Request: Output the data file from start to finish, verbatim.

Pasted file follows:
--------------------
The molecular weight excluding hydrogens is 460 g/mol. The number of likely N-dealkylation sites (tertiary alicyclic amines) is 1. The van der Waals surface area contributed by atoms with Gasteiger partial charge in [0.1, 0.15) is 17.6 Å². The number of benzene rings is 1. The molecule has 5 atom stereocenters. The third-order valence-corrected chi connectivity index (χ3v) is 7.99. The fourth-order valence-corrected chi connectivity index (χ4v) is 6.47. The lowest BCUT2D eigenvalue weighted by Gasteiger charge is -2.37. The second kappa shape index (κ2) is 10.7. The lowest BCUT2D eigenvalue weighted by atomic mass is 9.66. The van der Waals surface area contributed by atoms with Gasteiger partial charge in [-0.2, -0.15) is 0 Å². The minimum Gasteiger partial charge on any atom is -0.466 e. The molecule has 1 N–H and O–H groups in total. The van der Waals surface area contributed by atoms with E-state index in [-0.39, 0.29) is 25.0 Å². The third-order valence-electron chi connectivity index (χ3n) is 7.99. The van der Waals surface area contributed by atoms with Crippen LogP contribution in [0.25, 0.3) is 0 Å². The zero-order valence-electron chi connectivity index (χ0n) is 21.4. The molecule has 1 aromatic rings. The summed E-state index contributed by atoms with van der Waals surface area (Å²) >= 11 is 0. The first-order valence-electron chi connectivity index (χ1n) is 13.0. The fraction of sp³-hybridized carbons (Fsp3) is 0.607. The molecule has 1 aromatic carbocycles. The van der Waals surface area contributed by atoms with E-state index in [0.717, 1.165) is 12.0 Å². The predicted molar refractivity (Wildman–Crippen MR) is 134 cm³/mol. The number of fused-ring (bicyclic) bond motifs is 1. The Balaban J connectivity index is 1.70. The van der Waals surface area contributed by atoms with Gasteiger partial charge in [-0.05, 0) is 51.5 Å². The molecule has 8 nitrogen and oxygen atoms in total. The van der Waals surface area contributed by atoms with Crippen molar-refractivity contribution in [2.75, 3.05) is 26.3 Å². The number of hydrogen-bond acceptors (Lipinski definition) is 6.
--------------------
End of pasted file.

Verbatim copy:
The molecular weight excluding hydrogens is 460 g/mol. The number of likely N-dealkylation sites (tertiary alicyclic amines) is 1. The van der Waals surface area contributed by atoms with Gasteiger partial charge in [0.1, 0.15) is 17.6 Å². The number of benzene rings is 1. The molecule has 5 atom stereocenters. The third-order valence-corrected chi connectivity index (χ3v) is 7.99. The fourth-order valence-corrected chi connectivity index (χ4v) is 6.47. The lowest BCUT2D eigenvalue weighted by Gasteiger charge is -2.37. The second kappa shape index (κ2) is 10.7. The lowest BCUT2D eigenvalue weighted by atomic mass is 9.66. The van der Waals surface area contributed by atoms with Gasteiger partial charge in [-0.2, -0.15) is 0 Å². The minimum Gasteiger partial charge on any atom is -0.466 e. The molecule has 1 N–H and O–H groups in total. The van der Waals surface area contributed by atoms with E-state index in [-0.39, 0.29) is 25.0 Å². The third-order valence-electron chi connectivity index (χ3n) is 7.99. The van der Waals surface area contributed by atoms with Crippen LogP contribution in [0.25, 0.3) is 0 Å². The zero-order valence-electron chi connectivity index (χ0n) is 21.4. The molecule has 1 aromatic rings. The summed E-state index contributed by atoms with van der Waals surface area (Å²) >= 11 is 0. The first-order valence-electron chi connectivity index (χ1n) is 13.0. The fraction of sp³-hybridized carbons (Fsp3) is 0.607. The molecule has 1 aromatic carbocycles. The van der Waals surface area contributed by atoms with E-state index in [0.717, 1.165) is 12.0 Å². The predicted molar refractivity (Wildman–Crippen MR) is 134 cm³/mol. The number of fused-ring (bicyclic) bond motifs is 1. The Balaban J connectivity index is 1.70. The van der Waals surface area contributed by atoms with Gasteiger partial charge in [-0.05, 0) is 51.5 Å². The molecule has 8 nitrogen and oxygen atoms in total. The van der Waals surface area contributed by atoms with Crippen molar-refractivity contribution in [2.75, 3.05) is 26.3 Å². The number of hydrogen-bond acceptors (Lipinski definition) is 6.